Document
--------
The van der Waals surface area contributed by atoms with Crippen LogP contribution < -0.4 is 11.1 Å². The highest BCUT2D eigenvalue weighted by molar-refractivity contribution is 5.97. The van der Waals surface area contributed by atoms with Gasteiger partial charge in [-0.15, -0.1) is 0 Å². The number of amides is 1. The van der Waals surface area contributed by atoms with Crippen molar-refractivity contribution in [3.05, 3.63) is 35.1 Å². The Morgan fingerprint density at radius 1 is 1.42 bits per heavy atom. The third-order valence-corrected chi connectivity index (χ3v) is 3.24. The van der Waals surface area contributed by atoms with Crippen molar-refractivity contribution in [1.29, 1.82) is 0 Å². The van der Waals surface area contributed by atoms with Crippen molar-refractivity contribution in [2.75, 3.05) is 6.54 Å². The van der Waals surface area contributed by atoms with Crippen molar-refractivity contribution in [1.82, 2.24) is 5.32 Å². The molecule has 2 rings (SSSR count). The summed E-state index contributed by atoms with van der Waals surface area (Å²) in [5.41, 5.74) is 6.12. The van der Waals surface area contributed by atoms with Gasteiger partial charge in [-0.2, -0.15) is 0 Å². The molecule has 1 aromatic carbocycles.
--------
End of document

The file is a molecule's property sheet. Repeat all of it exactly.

The van der Waals surface area contributed by atoms with Crippen LogP contribution < -0.4 is 11.1 Å². The highest BCUT2D eigenvalue weighted by molar-refractivity contribution is 5.97. The van der Waals surface area contributed by atoms with Gasteiger partial charge in [-0.15, -0.1) is 0 Å². The number of amides is 1. The van der Waals surface area contributed by atoms with Crippen molar-refractivity contribution in [3.05, 3.63) is 35.1 Å². The Morgan fingerprint density at radius 1 is 1.42 bits per heavy atom. The third-order valence-corrected chi connectivity index (χ3v) is 3.24. The van der Waals surface area contributed by atoms with Crippen molar-refractivity contribution in [1.29, 1.82) is 0 Å². The van der Waals surface area contributed by atoms with Crippen molar-refractivity contribution in [2.75, 3.05) is 6.54 Å². The van der Waals surface area contributed by atoms with Crippen molar-refractivity contribution in [1.82, 2.24) is 5.32 Å². The molecule has 2 rings (SSSR count). The summed E-state index contributed by atoms with van der Waals surface area (Å²) in [5.41, 5.74) is 6.12. The van der Waals surface area contributed by atoms with Gasteiger partial charge in [-0.2, -0.15) is 0 Å². The molecule has 1 aromatic carbocycles.